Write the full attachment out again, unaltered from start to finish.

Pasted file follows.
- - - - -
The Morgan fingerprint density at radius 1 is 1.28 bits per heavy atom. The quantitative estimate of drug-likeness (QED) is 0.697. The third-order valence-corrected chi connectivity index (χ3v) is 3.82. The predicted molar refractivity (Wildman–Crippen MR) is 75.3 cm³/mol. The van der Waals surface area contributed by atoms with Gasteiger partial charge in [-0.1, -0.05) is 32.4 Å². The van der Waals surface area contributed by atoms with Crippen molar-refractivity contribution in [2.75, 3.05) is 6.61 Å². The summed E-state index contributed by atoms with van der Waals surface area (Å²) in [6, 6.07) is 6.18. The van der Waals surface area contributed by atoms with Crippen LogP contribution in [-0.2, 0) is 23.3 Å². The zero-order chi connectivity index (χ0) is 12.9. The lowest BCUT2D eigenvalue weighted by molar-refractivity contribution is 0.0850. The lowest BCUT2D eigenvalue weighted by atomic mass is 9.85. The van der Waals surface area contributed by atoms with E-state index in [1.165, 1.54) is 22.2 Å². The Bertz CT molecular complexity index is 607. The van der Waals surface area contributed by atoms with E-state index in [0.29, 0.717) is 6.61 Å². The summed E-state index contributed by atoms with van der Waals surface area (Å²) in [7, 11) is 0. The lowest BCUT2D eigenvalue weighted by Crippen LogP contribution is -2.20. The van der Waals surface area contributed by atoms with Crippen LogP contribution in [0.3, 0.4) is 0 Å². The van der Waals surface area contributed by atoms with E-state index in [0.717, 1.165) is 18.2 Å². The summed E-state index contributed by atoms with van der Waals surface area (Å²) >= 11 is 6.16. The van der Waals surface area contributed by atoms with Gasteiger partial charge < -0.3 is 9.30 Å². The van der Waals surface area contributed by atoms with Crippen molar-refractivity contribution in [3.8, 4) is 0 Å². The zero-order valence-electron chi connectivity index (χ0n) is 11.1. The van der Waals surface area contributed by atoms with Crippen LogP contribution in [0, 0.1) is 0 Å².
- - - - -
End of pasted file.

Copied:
The Morgan fingerprint density at radius 1 is 1.28 bits per heavy atom. The quantitative estimate of drug-likeness (QED) is 0.697. The third-order valence-corrected chi connectivity index (χ3v) is 3.82. The predicted molar refractivity (Wildman–Crippen MR) is 75.3 cm³/mol. The van der Waals surface area contributed by atoms with Gasteiger partial charge in [-0.1, -0.05) is 32.4 Å². The van der Waals surface area contributed by atoms with Crippen molar-refractivity contribution in [2.75, 3.05) is 6.61 Å². The summed E-state index contributed by atoms with van der Waals surface area (Å²) in [6, 6.07) is 6.18. The van der Waals surface area contributed by atoms with Crippen LogP contribution in [-0.2, 0) is 23.3 Å². The zero-order chi connectivity index (χ0) is 12.9. The lowest BCUT2D eigenvalue weighted by molar-refractivity contribution is 0.0850. The lowest BCUT2D eigenvalue weighted by atomic mass is 9.85. The van der Waals surface area contributed by atoms with E-state index in [1.165, 1.54) is 22.2 Å². The Bertz CT molecular complexity index is 607. The van der Waals surface area contributed by atoms with E-state index in [0.29, 0.717) is 6.61 Å². The summed E-state index contributed by atoms with van der Waals surface area (Å²) in [7, 11) is 0. The lowest BCUT2D eigenvalue weighted by Crippen LogP contribution is -2.20. The van der Waals surface area contributed by atoms with Crippen LogP contribution in [0.3, 0.4) is 0 Å². The van der Waals surface area contributed by atoms with E-state index in [0.717, 1.165) is 18.2 Å². The summed E-state index contributed by atoms with van der Waals surface area (Å²) >= 11 is 6.16. The van der Waals surface area contributed by atoms with Gasteiger partial charge < -0.3 is 9.30 Å². The van der Waals surface area contributed by atoms with Crippen molar-refractivity contribution in [3.8, 4) is 0 Å². The zero-order valence-electron chi connectivity index (χ0n) is 11.1. The van der Waals surface area contributed by atoms with Crippen LogP contribution in [0, 0.1) is 0 Å².